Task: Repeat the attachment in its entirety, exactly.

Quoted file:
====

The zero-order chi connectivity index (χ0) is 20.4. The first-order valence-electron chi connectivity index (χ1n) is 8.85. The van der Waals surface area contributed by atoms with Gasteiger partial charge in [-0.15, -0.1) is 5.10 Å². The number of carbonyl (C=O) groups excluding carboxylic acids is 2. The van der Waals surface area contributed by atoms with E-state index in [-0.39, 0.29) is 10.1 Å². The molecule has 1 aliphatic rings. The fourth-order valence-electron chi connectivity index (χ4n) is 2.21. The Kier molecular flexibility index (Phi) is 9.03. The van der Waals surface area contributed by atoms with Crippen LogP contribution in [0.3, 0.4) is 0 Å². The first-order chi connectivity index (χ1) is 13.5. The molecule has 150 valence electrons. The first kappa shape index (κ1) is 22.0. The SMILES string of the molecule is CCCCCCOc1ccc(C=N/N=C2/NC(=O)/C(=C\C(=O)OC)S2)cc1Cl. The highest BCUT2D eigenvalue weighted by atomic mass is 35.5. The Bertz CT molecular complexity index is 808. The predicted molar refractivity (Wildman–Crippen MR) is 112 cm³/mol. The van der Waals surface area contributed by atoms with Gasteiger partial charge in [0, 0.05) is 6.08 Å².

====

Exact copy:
The zero-order chi connectivity index (χ0) is 20.4. The first-order valence-electron chi connectivity index (χ1n) is 8.85. The van der Waals surface area contributed by atoms with Gasteiger partial charge in [-0.15, -0.1) is 5.10 Å². The number of carbonyl (C=O) groups excluding carboxylic acids is 2. The van der Waals surface area contributed by atoms with E-state index in [-0.39, 0.29) is 10.1 Å². The molecule has 1 aliphatic rings. The fourth-order valence-electron chi connectivity index (χ4n) is 2.21. The Kier molecular flexibility index (Phi) is 9.03. The van der Waals surface area contributed by atoms with Crippen LogP contribution in [0.3, 0.4) is 0 Å². The first-order chi connectivity index (χ1) is 13.5. The molecule has 150 valence electrons. The first kappa shape index (κ1) is 22.0. The SMILES string of the molecule is CCCCCCOc1ccc(C=N/N=C2/NC(=O)/C(=C\C(=O)OC)S2)cc1Cl. The highest BCUT2D eigenvalue weighted by atomic mass is 35.5. The Bertz CT molecular complexity index is 808. The predicted molar refractivity (Wildman–Crippen MR) is 112 cm³/mol. The van der Waals surface area contributed by atoms with Gasteiger partial charge in [0, 0.05) is 6.08 Å².